Severe labour shortages on Hawke’s Bay apple orchards are forcing some smaller growers to only pick their fruit once a week during peak season.
Orchard owners have been fearing labour shortages for months as the peak picking season approaches.
Mr Yummy apples grower and owner Paul Paynter said he was leaving fruit on large trees that were difficult to pick and some trees would only get picked once rather than two or three times.
Paynter said it was even worse for owner-operator orchards.
“The big corporates like us have HR departments and are relatively sophisticated, but the smaller growers really suffer. They’re really struggling because they’re only picking on Sunday and they’re not picking the rest of the week.
“Some pickers are picking for everybody else (corporates) for six days and only going to them on Sundays. So they can’t find people … they aren’t getting anyone coming through the doors,” he said.
Paynter said the region needs several thousand more workers to handle the peak crop in early April.
He alone needs 140 more workers, and said it was almost too late now for a crisis to be averted, and growers could only do their best.
“The die is cast. The government incentives that were offered were generous but they haven’t worked.
“The truth of the matter is they made a call about attracting Kiwis from around the country but the Kiwis said they’d rather stay in their own communities, and with low unemployment the chance of a job in those communities is not too bad so we haven’t seen those Kiwis arrive as we’d like to,” Paynter said.
He said the shortage of beds was also an issue.
With a housing crisis in Hawke’s Bay he said growers could not offer solutions for people wanting to come in to work.
Paynter said apple exports and related business brought in over $500 million annually to Hawke’s Bay, but he expected this year’s total to be down at least $100 million, a serious concern for the region.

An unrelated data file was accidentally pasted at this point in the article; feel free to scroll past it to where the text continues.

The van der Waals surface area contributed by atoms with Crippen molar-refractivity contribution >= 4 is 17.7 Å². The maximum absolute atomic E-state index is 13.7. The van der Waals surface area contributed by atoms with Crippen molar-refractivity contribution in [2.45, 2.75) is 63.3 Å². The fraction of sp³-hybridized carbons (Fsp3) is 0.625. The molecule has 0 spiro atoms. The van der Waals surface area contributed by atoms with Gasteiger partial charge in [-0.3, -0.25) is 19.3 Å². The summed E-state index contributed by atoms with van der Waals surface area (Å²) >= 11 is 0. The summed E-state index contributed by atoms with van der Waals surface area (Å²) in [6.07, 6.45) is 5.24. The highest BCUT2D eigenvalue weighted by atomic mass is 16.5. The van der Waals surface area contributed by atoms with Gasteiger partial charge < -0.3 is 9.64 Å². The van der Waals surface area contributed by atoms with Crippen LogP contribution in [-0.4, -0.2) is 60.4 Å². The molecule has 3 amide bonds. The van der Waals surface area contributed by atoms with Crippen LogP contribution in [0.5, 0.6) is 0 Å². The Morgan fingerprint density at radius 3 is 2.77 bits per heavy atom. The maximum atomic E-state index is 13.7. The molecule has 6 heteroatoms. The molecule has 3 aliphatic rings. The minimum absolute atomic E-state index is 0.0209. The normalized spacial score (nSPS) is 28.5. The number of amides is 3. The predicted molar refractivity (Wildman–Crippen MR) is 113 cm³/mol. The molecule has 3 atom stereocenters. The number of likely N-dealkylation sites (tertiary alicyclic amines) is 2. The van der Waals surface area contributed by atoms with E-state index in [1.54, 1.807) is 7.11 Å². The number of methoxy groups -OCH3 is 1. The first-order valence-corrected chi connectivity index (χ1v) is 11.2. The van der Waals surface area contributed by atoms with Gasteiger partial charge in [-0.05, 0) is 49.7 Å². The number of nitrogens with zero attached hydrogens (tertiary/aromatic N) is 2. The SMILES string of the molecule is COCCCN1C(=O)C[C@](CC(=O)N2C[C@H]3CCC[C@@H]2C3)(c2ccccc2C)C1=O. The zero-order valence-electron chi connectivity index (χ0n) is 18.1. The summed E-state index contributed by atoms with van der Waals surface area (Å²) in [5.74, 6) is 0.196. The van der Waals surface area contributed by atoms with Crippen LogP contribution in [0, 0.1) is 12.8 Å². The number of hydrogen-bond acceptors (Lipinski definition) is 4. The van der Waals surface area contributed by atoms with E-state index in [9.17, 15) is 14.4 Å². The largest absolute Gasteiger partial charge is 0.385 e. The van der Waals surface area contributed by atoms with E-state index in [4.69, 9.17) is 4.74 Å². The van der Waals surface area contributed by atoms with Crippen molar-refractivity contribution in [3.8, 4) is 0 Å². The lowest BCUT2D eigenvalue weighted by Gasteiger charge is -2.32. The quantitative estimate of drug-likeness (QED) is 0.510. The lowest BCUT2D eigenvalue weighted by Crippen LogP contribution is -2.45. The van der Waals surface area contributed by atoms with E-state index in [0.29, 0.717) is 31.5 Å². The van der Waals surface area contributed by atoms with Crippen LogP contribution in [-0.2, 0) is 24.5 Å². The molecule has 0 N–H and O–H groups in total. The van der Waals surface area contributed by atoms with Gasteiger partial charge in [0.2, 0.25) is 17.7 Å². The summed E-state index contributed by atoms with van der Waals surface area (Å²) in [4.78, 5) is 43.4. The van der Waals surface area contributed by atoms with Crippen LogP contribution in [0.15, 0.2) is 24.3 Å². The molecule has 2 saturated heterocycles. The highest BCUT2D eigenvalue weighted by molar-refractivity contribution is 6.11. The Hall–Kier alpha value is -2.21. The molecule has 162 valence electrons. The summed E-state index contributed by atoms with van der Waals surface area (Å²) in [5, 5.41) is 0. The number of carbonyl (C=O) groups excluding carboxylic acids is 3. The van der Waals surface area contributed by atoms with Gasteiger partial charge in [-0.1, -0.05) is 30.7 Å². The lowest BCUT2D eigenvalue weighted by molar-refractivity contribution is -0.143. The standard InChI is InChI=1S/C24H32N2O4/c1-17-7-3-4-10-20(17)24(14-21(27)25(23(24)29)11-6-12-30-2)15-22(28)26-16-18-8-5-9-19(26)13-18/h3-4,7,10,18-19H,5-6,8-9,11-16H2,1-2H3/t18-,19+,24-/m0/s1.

“The multiplier effect of the money flowing through the main street is important. We had Art Deco shut down, Horse of the Year off and we haven’t had 90-odd cruise ships calling at our ports, so our economy will be feeling that and so the apple industry takes on renewed importance,” he said.
Paynter said he saw the crisis arriving last winter and started removing some trees then, and he was taking out more of the less popular varieties now. He also discontinued leases on some other orchard blocks in a bid to reduce overheads and risk, he said.
The Hawke’s Bay Fruit Growers Association said growers are also struggling with increasing pay rates.
The industry said in the past three years hourly rates at packhouses and contract bin rates for pickers increased at least 30 percent, with a further 15 percent increase this season.
Association president Richard Pentreath said while he recognises that staff deserve good pay for what can be very hard work, that is a significant jump.
“Great for the work force, people are making really good money. Not so great for the growers with fruit left on the trees and costs going up, so not a great scenario for the grower,” he said.
He said historically, a fully picked apple was bin worth $35, this year those bin rates would be anything between $40 and $55.
Pentreath added more stress will come on apple orchardists as the kiwifruit harvest starts because some pickers will switch to work in that sector.